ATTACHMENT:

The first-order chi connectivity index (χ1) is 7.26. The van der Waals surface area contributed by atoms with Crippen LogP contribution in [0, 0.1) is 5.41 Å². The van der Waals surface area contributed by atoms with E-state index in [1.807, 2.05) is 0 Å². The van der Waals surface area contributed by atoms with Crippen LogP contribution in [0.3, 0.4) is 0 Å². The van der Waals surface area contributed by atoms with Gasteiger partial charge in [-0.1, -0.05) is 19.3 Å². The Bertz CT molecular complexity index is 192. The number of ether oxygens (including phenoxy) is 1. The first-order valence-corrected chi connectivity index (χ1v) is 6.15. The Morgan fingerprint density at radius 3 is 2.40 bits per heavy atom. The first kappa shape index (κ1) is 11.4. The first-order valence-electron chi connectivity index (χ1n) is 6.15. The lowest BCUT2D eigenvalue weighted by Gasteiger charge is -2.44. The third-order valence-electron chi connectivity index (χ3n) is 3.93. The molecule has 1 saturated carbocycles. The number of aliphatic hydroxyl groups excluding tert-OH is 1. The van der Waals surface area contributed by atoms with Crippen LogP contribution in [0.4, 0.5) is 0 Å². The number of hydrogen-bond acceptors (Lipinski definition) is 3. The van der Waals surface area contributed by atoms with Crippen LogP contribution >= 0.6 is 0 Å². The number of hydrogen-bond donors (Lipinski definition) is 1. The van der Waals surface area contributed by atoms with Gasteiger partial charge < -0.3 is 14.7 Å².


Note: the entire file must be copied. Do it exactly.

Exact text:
The first-order chi connectivity index (χ1) is 7.26. The van der Waals surface area contributed by atoms with Crippen LogP contribution in [0, 0.1) is 5.41 Å². The van der Waals surface area contributed by atoms with E-state index in [1.807, 2.05) is 0 Å². The van der Waals surface area contributed by atoms with Crippen LogP contribution in [0.3, 0.4) is 0 Å². The van der Waals surface area contributed by atoms with Gasteiger partial charge in [-0.1, -0.05) is 19.3 Å². The Bertz CT molecular complexity index is 192. The number of ether oxygens (including phenoxy) is 1. The first-order valence-corrected chi connectivity index (χ1v) is 6.15. The Morgan fingerprint density at radius 3 is 2.40 bits per heavy atom. The first kappa shape index (κ1) is 11.4. The first-order valence-electron chi connectivity index (χ1n) is 6.15. The lowest BCUT2D eigenvalue weighted by Gasteiger charge is -2.44. The third-order valence-electron chi connectivity index (χ3n) is 3.93. The molecule has 1 saturated carbocycles. The number of aliphatic hydroxyl groups excluding tert-OH is 1. The van der Waals surface area contributed by atoms with Crippen LogP contribution in [0.4, 0.5) is 0 Å². The number of hydrogen-bond acceptors (Lipinski definition) is 3. The van der Waals surface area contributed by atoms with Crippen LogP contribution >= 0.6 is 0 Å². The number of hydrogen-bond donors (Lipinski definition) is 1. The van der Waals surface area contributed by atoms with Gasteiger partial charge < -0.3 is 14.7 Å².